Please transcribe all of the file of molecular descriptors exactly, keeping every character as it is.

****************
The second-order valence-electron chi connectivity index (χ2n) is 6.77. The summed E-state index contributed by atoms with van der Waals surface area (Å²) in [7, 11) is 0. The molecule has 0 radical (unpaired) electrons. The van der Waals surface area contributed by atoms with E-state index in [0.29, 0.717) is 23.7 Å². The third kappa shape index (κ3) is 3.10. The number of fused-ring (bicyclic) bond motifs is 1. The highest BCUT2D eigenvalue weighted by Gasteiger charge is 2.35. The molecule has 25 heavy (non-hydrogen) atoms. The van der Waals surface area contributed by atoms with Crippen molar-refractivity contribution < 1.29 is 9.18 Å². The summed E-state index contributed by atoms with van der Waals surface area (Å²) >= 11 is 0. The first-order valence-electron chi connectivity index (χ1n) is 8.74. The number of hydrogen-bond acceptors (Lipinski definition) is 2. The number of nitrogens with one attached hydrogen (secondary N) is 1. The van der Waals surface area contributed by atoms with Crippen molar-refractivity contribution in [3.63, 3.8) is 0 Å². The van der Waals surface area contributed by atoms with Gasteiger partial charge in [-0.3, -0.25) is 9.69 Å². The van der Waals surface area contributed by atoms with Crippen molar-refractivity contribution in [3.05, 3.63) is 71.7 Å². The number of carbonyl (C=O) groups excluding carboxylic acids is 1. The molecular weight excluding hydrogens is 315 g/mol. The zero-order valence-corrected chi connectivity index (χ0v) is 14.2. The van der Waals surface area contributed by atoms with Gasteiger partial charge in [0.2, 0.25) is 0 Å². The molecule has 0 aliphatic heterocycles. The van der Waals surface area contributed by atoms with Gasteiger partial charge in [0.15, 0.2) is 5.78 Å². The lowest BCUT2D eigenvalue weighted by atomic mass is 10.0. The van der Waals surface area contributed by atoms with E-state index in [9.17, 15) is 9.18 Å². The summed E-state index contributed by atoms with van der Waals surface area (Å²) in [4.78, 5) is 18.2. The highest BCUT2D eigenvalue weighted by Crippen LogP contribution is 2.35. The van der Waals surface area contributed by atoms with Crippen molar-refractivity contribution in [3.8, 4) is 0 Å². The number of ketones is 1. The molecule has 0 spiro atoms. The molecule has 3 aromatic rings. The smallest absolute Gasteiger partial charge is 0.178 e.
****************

The second-order valence-electron chi connectivity index (χ2n) is 6.77. The summed E-state index contributed by atoms with van der Waals surface area (Å²) in [7, 11) is 0. The molecule has 0 radical (unpaired) electrons. The van der Waals surface area contributed by atoms with E-state index in [0.29, 0.717) is 23.7 Å². The third kappa shape index (κ3) is 3.10. The number of fused-ring (bicyclic) bond motifs is 1. The highest BCUT2D eigenvalue weighted by Gasteiger charge is 2.35. The molecule has 25 heavy (non-hydrogen) atoms. The van der Waals surface area contributed by atoms with Crippen molar-refractivity contribution < 1.29 is 9.18 Å². The summed E-state index contributed by atoms with van der Waals surface area (Å²) >= 11 is 0. The first-order valence-electron chi connectivity index (χ1n) is 8.74. The number of hydrogen-bond acceptors (Lipinski definition) is 2. The number of nitrogens with one attached hydrogen (secondary N) is 1. The van der Waals surface area contributed by atoms with Crippen molar-refractivity contribution in [3.63, 3.8) is 0 Å². The van der Waals surface area contributed by atoms with Gasteiger partial charge in [-0.3, -0.25) is 9.69 Å². The van der Waals surface area contributed by atoms with Crippen molar-refractivity contribution in [3.05, 3.63) is 71.7 Å². The number of carbonyl (C=O) groups excluding carboxylic acids is 1. The molecular weight excluding hydrogens is 315 g/mol. The zero-order valence-corrected chi connectivity index (χ0v) is 14.2. The van der Waals surface area contributed by atoms with Gasteiger partial charge in [0.2, 0.25) is 0 Å². The molecule has 0 aliphatic heterocycles. The van der Waals surface area contributed by atoms with Gasteiger partial charge in [0.15, 0.2) is 5.78 Å². The lowest BCUT2D eigenvalue weighted by atomic mass is 10.0. The van der Waals surface area contributed by atoms with E-state index in [9.17, 15) is 9.18 Å². The summed E-state index contributed by atoms with van der Waals surface area (Å²) in [4.78, 5) is 18.2. The highest BCUT2D eigenvalue weighted by Crippen LogP contribution is 2.35. The van der Waals surface area contributed by atoms with Crippen molar-refractivity contribution in [3.8, 4) is 0 Å². The number of ketones is 1. The molecule has 0 spiro atoms. The molecule has 3 aromatic rings. The smallest absolute Gasteiger partial charge is 0.178 e.